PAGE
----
She looks like just another mom chasing after her toddler at a youth soccer tournament. She has the juice, the snacks, the diaper bag, and of course, the watchful eye.
She also has a FIFA Referee’s Badge.
Christina Unkel is one of three American women to earn the FIFA Badge, meaning she is eligible to officiate international matches. In late-June she was at the Region III Soccer Championships in Greensboro, N.C., mentoring the next generation of referees.
Her husband, Ted Unkel, was there, too. Ted, by the way is also a FIFA Referee, one of seven American men to hold the FIFA Badge.
“She’s better than I am,” says Ted.
Referees marrying referees is not unique. Married FIFA-level refs is, though. They each have extensive travel schedules. For instance, in addition to his Major League Soccer and US Open Cup assignments, Ted goes to training camps every two weeks that are held in either Salt Lake City or Dallas. Christina came to Greensboro from Nicaragua, where she was working CONCACAF Under-20 Women qualifiers.
“It’s difficult at times,” Christina says. “Sometimes, we would meet up in Atlanta for an hour on layovers. Apple calendar has been very helpful because you can sync them.
“But it’s good because of the healthy balance we maintain,” continues Christina. “Ted was very mature when it came to his referee career. Like anything you do coming up, you get momentum and really absorbed and pigeon-holed and focused on one thing. Sometimes, it’s at the expense of family and friends. We haven’t let that happen.”
The Unkels have a lot of personal and professional history with Region III.
“We came up together in Florida and worked a lot of tournaments together,” says Christina. “No one knew we were dating for like two years. Jonathan Weiner was reefing one of my college games and Ted was sitting between my parents, and that’s how everyone found out. We were engaged at that time.”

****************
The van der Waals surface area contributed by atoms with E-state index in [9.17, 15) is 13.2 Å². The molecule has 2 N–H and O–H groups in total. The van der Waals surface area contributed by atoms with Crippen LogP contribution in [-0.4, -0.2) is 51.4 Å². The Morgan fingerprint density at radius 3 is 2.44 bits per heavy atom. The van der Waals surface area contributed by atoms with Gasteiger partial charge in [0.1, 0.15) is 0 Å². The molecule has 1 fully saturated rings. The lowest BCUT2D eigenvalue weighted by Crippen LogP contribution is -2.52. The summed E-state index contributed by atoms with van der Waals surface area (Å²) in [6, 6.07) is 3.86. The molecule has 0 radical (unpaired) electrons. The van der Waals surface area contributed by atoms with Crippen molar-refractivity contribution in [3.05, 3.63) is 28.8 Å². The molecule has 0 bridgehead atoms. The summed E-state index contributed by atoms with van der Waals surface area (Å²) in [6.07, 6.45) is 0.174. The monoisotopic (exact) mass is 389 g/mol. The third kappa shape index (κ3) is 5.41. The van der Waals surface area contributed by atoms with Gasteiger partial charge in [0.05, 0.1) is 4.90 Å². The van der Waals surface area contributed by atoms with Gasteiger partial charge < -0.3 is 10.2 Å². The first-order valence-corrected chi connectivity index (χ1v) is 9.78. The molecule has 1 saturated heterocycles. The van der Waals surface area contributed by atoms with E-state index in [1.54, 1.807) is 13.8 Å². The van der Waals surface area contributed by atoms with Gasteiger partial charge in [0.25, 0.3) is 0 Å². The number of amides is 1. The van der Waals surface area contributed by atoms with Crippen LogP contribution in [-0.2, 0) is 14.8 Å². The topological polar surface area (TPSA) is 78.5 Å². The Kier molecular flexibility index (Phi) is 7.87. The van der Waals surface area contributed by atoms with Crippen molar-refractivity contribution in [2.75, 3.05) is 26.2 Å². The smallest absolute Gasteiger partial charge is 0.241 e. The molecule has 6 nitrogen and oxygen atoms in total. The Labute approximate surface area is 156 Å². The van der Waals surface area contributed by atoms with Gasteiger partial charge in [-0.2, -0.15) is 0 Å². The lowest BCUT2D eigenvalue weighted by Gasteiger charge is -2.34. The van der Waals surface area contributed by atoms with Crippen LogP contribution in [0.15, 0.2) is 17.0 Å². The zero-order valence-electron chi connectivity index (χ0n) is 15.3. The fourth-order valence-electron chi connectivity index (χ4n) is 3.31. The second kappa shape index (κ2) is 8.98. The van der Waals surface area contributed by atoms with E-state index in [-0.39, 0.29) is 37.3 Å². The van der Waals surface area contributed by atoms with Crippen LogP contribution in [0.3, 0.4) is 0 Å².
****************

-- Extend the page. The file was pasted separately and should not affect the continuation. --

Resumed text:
Ted and Christina did their first game together at the Region III Championships.
“She was the AR and I was the center,” remembers Ted. “It was a big game, and I was serious about it and she’s kind of light. I was ‘Who the hell is this person?’”
Christina recalls it the same way.
“It was my first year of regionals. It was one of those games that everyone knows is a signature game,” says Christina. “Everyone knows the refs are being looked at. He knew but, of course, I was so ignorant to how those things work. He was all stern and I was goofing off.”
Goofing off, as she calls it, might just be part of her referee persona, a method of making players comfortable. She is also a litigation attorney. She specializes in plaintiff side work for defective medical device liability and business litigation. She recently started a practice for litigation for women in sports.
After a particularly nasty deposition, one of her colleagues asked how she put up it. “That was easy,” she said. “You should try reffing.”
“She’ll be the first to tell you soccer makes her a better lawyer, not the other way around,” says Ted. “She is as sweet as can be off the field, man, she means business on it.”
While their climbs up the referee career ladder mirrored one another, Christina’s start was a bit unique.
“I started when I was 10 because I liked to yell at the referees,” she says. “My coach was a referee and he told me I couldn’t yell at the refs unless I knew what I was talking about. I took the class so I could keep yelling at the refs. Then I found out I could make like $15 doing a game.
“I didn’t really know anything about advancing or moving up the ladder. When I was in college, I started yelling at the SAR in one of my games, and I was using terms from the Laws of the Game, which is how he knew I was a ref. He got me involved.”
Ironically, the Unkels weren’t the only husband and wife referees at the Region III Championships. Chris and Tori Penso were in Greensboro as well with their two young daughters. Both national-level referees, Chris works mostly MLS games, while Tori does NWSL and USL games.
They all make it a point to come to the Region III Championships each year to help the young referees. Ted says it’s one event he makes sure is on his calendar.
“I think it’s important for us to be here,” he says. “They will come up and pick our brains. They can take that information back to their local clubs and pass it along. Hopefully, that helps their home-grown soccer club a whole lot better.”